A Request for Evidence or RFE is a tool that USCIS can use to ask for more information from you. For example, if more information is needed to make a decision on your green card application, you may receive an RFE asking you to submit the information that is needed. Receiving an RFE is typically a sign that the immigration officer needs more information in order to make a decision on your case or that a required document wasn’t included with your initial application.
Does a RFE mean my case will be denied?
This is one of the biggest concerns with receiving a RFE. A RFE does not mean that your case will be denied automatically. It just means that the government needs more information or documents from you. By responding to the RFE with the information requested, your case will be able to move forward. In many instances, if you provide a timely and complete response, your case will be approved.
What are the most important things to do when you get a RFE?
- Read the RFE carefully. In order to properly respond to the RFE, you’ll need to understand what information the RFE is requesting.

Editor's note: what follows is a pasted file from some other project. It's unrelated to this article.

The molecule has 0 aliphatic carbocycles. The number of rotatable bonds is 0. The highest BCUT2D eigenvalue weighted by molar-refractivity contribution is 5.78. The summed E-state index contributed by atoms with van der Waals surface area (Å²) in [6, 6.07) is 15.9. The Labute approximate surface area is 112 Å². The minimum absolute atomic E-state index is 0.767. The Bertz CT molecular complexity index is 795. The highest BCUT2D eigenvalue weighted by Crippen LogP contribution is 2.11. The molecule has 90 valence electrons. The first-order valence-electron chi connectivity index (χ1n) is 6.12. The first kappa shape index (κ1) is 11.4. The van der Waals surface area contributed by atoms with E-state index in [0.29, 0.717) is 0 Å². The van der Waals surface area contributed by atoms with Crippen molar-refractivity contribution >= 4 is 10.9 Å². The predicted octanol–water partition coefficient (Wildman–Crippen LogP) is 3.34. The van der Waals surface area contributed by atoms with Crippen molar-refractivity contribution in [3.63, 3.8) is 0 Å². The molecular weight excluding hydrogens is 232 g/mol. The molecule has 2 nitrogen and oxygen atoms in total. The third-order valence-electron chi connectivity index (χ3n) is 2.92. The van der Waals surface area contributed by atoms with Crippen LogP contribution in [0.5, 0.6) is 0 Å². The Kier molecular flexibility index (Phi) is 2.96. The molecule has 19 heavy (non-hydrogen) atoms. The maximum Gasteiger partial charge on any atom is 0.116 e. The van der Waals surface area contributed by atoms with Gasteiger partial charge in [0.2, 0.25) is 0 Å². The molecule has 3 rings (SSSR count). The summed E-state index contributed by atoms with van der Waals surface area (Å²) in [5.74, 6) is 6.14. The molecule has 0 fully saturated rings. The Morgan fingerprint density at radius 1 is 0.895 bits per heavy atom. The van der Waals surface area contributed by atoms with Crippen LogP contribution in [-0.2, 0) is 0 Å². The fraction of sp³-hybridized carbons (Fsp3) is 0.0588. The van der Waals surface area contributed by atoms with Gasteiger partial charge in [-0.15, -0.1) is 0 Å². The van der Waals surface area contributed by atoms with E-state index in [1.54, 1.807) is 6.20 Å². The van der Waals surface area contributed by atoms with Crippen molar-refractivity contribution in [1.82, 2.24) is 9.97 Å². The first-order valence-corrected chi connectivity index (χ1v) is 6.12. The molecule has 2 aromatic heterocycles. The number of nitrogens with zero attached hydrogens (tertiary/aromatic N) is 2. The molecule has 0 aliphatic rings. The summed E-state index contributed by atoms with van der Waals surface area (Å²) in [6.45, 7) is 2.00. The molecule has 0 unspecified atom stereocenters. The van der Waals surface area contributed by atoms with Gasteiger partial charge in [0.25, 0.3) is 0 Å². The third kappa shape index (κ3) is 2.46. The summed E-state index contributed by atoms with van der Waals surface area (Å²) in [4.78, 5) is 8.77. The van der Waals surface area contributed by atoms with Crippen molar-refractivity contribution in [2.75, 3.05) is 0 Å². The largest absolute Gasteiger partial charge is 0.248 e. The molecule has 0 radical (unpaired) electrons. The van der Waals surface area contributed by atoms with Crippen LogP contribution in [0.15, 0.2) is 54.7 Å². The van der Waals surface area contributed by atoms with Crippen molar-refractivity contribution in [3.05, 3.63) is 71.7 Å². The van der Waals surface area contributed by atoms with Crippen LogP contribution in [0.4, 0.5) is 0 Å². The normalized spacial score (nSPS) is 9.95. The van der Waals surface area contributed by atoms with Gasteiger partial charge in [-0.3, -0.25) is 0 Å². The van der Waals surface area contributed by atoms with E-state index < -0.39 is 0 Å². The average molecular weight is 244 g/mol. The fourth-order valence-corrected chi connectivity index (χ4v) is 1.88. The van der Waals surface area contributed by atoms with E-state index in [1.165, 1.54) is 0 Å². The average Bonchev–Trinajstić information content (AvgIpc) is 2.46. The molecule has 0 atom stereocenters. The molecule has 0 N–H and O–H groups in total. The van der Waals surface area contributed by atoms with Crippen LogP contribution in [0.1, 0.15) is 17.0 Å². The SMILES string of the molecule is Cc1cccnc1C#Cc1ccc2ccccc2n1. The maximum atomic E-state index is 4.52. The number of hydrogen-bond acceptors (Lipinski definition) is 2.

- Pay close attention to deadlines. If you don’t respond to the RFE before the deadline, the immigration officer may have no option but to deny your application. You should try to respond to the RFE as quickly as possible to make sure that you don’t accidentally miss the deadline.
- Make sure that you send all of the documents or evidence requested in your initial response. You generally cannot submit the requested documents one at a time. If you only submit part of the documents, it is likely that USCIS will continue to process your application when they receive the partial response —- which means they won’t have all the documents needed to approve your case.
- Consider consulting with an immigration lawyer about your case. Depending on the nature of the RFE, it could be a sign that you need an experienced immigration lawyer to get your case back on track.